A number of EU countries have reduced VAT rates in an attempt to stimulate the economy: if VAT rates fall, prices should fall encouraging consumers to spend more.
There has been much press commentary recently that Rishi Sunak will announce a similar reduction in the UK. Note, at present this is pure speculation.
If announced, any reduction will no doubt be for a limited period as the cost in lost tax revenue will be considerable.
However, if and when a reduction is announced what will VAT registered businesses need to do? We have listed below some of the issues that will need to be considered:
If you use bookkeeping software cloud versions may make changes to VAT rates for you. If not, they will presumably provide users with clear instructions. Essentially, from the announced date, the rate of VAT charged on sales will need to be adjusted.
Many businesses invoice for their services by using features in their accounting software. In these cases, the rate of VAT charged from the date any reduction is announced will automatically be applied. Businesses that use other processes to create sales invoices will need to use the amended VAT rate from the appointed day.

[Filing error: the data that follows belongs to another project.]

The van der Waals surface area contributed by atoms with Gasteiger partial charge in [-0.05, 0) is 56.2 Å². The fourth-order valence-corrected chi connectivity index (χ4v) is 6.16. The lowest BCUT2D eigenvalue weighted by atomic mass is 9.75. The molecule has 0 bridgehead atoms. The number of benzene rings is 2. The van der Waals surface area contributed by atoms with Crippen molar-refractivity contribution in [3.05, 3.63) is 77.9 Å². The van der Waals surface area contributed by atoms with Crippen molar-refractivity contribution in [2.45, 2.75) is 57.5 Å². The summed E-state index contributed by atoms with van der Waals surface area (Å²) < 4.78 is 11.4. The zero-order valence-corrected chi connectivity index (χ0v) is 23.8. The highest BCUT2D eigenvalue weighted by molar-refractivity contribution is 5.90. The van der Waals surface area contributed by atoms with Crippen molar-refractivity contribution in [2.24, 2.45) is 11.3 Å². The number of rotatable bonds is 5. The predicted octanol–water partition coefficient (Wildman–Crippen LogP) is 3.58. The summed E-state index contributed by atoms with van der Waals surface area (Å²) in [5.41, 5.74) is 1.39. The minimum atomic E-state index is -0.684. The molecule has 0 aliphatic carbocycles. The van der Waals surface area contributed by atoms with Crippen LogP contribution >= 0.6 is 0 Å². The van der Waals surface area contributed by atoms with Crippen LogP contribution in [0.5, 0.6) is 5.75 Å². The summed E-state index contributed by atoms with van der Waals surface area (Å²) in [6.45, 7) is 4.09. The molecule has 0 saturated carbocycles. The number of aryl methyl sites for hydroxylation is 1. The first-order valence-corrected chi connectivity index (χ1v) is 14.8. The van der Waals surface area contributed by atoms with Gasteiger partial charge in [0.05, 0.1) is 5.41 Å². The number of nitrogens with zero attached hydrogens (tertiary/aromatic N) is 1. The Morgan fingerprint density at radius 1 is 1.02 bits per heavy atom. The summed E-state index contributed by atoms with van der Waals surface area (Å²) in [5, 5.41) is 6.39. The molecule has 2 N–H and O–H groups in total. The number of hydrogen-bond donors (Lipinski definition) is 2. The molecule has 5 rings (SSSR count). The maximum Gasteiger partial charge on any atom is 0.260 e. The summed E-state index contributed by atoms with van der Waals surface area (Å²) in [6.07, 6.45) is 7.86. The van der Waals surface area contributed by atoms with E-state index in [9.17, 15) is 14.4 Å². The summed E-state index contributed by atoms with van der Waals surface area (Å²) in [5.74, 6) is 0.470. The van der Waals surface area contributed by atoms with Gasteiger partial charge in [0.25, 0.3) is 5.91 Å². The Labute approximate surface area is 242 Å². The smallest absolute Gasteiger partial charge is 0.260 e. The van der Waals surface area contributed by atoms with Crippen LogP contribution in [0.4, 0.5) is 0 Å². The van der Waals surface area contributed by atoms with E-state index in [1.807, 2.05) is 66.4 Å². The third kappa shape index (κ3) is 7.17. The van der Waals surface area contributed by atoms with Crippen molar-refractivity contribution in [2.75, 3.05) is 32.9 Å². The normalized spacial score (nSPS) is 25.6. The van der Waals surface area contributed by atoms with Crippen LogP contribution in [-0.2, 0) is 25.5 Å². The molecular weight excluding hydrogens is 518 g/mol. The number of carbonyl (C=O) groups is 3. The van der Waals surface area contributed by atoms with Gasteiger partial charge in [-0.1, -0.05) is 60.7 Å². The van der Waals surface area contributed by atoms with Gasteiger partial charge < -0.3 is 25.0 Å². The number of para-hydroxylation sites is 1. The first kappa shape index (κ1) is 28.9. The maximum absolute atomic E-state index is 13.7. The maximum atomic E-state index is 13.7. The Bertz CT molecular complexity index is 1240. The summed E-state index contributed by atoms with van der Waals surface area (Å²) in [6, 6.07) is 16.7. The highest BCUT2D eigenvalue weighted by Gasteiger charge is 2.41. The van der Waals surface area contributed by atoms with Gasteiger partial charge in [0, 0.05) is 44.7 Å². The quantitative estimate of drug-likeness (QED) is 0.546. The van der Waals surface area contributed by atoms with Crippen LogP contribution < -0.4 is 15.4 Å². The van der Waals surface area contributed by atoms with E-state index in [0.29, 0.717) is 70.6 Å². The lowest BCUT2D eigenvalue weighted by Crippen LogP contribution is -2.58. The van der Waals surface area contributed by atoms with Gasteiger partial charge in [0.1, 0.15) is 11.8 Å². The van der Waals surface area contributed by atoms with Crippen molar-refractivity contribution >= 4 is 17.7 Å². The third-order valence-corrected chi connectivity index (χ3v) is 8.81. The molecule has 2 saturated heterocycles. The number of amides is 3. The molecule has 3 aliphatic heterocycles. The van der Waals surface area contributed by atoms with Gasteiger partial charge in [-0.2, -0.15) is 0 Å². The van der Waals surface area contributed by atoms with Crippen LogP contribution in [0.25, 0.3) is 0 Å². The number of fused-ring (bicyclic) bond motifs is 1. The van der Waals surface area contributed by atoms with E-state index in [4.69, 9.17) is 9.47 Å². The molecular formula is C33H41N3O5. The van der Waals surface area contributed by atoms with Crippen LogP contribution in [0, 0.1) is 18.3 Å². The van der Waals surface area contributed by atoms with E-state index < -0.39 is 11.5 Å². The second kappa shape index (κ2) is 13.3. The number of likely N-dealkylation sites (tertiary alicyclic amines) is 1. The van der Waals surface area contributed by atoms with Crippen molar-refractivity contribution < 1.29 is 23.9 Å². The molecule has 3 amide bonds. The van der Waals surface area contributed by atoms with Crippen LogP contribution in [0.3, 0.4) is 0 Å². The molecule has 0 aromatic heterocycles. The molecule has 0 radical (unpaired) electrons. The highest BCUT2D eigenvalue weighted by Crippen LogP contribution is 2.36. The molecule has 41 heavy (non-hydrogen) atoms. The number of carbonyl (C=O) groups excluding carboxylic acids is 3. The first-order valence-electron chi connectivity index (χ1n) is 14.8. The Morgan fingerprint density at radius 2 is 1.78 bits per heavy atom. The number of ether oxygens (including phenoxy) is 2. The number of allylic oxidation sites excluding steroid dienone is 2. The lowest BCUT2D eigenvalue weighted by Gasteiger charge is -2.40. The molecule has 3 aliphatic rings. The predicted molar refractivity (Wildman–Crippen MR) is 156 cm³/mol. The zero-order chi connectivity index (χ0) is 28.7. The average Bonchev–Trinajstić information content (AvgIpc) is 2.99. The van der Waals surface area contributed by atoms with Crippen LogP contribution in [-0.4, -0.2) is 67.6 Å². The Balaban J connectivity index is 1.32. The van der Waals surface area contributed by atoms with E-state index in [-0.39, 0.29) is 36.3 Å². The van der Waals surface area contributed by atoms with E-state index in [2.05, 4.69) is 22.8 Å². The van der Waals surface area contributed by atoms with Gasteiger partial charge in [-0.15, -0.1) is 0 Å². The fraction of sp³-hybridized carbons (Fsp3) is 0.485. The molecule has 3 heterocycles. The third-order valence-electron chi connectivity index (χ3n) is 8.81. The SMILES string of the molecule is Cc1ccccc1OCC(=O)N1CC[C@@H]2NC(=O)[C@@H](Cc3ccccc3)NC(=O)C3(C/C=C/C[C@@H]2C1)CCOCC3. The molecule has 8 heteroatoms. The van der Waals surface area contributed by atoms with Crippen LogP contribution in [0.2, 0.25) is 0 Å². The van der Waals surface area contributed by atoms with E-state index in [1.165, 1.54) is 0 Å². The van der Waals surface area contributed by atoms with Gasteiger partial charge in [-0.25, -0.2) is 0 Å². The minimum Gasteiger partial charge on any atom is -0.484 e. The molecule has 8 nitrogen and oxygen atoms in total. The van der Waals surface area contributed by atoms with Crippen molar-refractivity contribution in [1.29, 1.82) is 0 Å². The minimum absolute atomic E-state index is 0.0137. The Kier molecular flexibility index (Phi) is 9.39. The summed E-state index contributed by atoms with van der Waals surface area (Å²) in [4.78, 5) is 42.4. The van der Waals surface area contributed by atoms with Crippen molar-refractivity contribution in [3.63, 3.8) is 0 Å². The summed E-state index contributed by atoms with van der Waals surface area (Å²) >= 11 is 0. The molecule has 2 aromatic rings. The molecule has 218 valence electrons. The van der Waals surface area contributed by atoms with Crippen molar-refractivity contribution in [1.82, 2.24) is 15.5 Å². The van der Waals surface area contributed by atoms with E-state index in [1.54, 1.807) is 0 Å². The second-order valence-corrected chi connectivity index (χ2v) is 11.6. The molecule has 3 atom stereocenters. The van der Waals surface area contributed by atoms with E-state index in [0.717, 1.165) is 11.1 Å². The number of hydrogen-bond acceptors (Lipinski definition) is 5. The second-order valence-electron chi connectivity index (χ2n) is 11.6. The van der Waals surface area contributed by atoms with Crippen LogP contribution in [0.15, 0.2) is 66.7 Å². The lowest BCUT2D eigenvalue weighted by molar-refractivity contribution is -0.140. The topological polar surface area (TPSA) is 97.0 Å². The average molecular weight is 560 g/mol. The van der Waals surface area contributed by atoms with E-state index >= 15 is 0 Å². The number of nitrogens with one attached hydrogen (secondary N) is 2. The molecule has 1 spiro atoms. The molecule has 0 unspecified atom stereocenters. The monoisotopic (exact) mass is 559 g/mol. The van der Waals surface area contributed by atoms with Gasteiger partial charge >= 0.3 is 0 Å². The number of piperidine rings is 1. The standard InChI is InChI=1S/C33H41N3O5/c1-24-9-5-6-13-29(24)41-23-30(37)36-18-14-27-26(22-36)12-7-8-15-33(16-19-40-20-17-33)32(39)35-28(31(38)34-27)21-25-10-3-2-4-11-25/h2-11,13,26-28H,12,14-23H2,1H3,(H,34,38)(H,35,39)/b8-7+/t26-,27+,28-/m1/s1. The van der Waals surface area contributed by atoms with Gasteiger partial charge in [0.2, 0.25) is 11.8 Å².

Retailers, who normally show VAT inclusive prices on price tags, will have two choices:
- to leave prices at the pre-VAT reduction levels – this will increase their profits on items sold or
- reduce their prices – thereby passing on the VAT reduction to their customers.
The intention of any VAT reduction is to stimulate consumer expenditure and so the preferred option from the government’s point of view is that retailers will reduce their prices for goods subject to a VAT charge.
If your business has subscribers, members or any other model that charges for services on a fixed monthly basis, presumably customers will expect any VAT reductions to be passed on their periodic payments reduced accordingly.
Aside from the changes to invoicing, affected businesses that have set up standing order arrangements may face a challenging conundrum. They will need to contact each customer and ask them to reduce their standing order payments.
An option that affected businesses could consider is switching from standing order payment to direct debit. There are a number of cloud based direct debit facilitators that could be considered.
We can help
If rates are reduced for a limited period we can help you devise a strategy to cope with any changes to your pricing or admin systems.